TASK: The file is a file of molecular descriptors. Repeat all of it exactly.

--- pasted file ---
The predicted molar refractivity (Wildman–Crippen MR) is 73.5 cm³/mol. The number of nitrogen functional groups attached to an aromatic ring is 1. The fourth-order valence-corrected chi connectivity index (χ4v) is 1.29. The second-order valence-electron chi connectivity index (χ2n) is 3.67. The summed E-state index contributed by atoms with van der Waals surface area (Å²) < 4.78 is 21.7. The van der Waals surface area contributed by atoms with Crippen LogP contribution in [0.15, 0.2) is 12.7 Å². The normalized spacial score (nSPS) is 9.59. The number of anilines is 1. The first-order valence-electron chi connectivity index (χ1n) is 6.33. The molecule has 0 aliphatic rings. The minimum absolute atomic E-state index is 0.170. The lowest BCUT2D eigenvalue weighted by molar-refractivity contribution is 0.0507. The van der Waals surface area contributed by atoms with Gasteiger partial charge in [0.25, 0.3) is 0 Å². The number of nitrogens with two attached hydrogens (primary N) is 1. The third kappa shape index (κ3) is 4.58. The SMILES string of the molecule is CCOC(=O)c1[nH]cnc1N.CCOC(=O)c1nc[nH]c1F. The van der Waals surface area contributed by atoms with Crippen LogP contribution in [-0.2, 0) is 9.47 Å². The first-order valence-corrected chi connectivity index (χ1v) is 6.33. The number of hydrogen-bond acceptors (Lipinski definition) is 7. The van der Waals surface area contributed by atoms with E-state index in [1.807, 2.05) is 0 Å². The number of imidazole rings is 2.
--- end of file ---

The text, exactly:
The predicted molar refractivity (Wildman–Crippen MR) is 73.5 cm³/mol. The number of nitrogen functional groups attached to an aromatic ring is 1. The fourth-order valence-corrected chi connectivity index (χ4v) is 1.29. The second-order valence-electron chi connectivity index (χ2n) is 3.67. The summed E-state index contributed by atoms with van der Waals surface area (Å²) < 4.78 is 21.7. The van der Waals surface area contributed by atoms with Crippen LogP contribution in [0.15, 0.2) is 12.7 Å². The normalized spacial score (nSPS) is 9.59. The number of anilines is 1. The first-order valence-electron chi connectivity index (χ1n) is 6.33. The molecule has 0 aliphatic rings. The minimum absolute atomic E-state index is 0.170. The lowest BCUT2D eigenvalue weighted by molar-refractivity contribution is 0.0507. The van der Waals surface area contributed by atoms with Gasteiger partial charge in [0.25, 0.3) is 0 Å². The number of nitrogens with two attached hydrogens (primary N) is 1. The third kappa shape index (κ3) is 4.58. The SMILES string of the molecule is CCOC(=O)c1[nH]cnc1N.CCOC(=O)c1nc[nH]c1F. The van der Waals surface area contributed by atoms with Crippen LogP contribution in [-0.2, 0) is 9.47 Å². The first-order valence-corrected chi connectivity index (χ1v) is 6.33. The number of hydrogen-bond acceptors (Lipinski definition) is 7. The van der Waals surface area contributed by atoms with E-state index in [1.807, 2.05) is 0 Å². The number of imidazole rings is 2.